There are probably three moments we can identify over the past six years which may be regarded as the critical junctures in Russia’s relations with Europe and the United States: 1) the state’s theft of Yukos, 2) the 2006 New Year’s Day gas supply cut-off to the Ukraine, and 3) the 2008 invasion of Georgia. Each case involved radically different groups and forces, but all three underscored an institutional rejection of long-standing international rules and norms.
With Yukos, the state seems to have refined its methodology to joint-venture expropriation, while the Georgia war is so recent that we still await to see how much territory will be annexed back into Russia, but the Ukraine dispute – and the issue of the energy weapon in general – looks like it is about to make a comeback this holiday season.
According to media reports, Gazprom executives are refusing to sign any new supply agreements with the Ukraine until a $2 billion debt is paid – an amount which officials dispute as being distorted by the extraordinary opacity of the third-party gas traders.
According to media reports,Gazprom executives are refusing to sign any new supply agreements withthe Ukraine until a $2 billion debt is paid – an amount which officialsdispute as being distorted by the extraordinary opacity of the third-party gas traders. The current dispute is centered on what the Ukrainian state company Naftogaz owes to RosUkrEnergo, Gazprom’s mysterious trading company which handles the relationship. President Viktor Yushchenko claims that the country has already paid its debt for gas consumed in the summer and autumn, with $800 million already transferred and another $200 million on the way. Gazprom claims that this only covers them through October.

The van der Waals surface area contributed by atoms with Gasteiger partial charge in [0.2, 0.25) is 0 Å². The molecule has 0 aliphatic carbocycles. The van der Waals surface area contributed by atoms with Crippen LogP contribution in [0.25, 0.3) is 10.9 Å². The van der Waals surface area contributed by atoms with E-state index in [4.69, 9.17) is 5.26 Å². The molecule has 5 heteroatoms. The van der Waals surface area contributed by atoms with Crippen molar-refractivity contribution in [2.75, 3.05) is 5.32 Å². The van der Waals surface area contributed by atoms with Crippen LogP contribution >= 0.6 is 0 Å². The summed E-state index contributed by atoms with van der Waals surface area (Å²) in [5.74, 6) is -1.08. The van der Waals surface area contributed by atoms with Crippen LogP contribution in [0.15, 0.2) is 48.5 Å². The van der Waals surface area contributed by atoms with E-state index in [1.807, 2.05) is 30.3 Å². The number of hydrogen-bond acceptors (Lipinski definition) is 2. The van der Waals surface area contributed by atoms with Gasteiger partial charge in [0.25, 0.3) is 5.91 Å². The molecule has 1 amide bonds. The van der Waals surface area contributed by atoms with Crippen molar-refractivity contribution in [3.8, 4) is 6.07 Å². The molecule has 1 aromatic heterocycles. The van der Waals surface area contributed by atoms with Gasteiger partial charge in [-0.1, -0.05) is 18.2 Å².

As the Financial Timesreports, Gazprom might already be thinking of cutting off supply. The company is gearing up a public relationsroadshow, visiting various European capitals to explain how Kiev shouldbe the party to blame if the heat gets turned off on New Year’s Day2009. The FT editorial blames Gazprom for protesting too much, and points out that they could depoliticize the gas trade if they chose to. Equally, Kiev is chided for always casting itself a victim of Kremlin aggression, when in fact they must face up to an increase in prices like everyone else – and that once the energy subsidy is gone, they may enjoy more political indpendence from Moscow.
What we are focused on is the fact that the Ukraine has become an economic basketcase in the current crisis, with the domestic politics to match. Today the Central Bank of the Ukraine launched another desperate attempt to save its failing currency (the rate of depreciation is “astonishing“), while the 16.5 billion stabilization loan from the IMF appears to have done nothing.
With Naftogaz under this extraordinary strain, will it even be a choice for the Ukraine to meet Gazprom’s demands? Europe should prepare for another cold winter with Russian energy – even if our friends in Kiev are not entirely blameless.
Photo: A Naftogaz gas company worker adjusts valves after an opening ceremony of the newly built Bobrovnytska gascompressor and holding station in the village of Mryn, about 130 kmfrom Kiev on December 16, 2008. Russian energy giant Gazprom says the Ukraine‘s Naftogaz state gascompany owes it 2.4 billion dollars (around 1.8 billion euros) andRussian officials have warned of steep price rises or cuts in suppliesif the outstanding debt is not cleared. (AFP/Getty Images)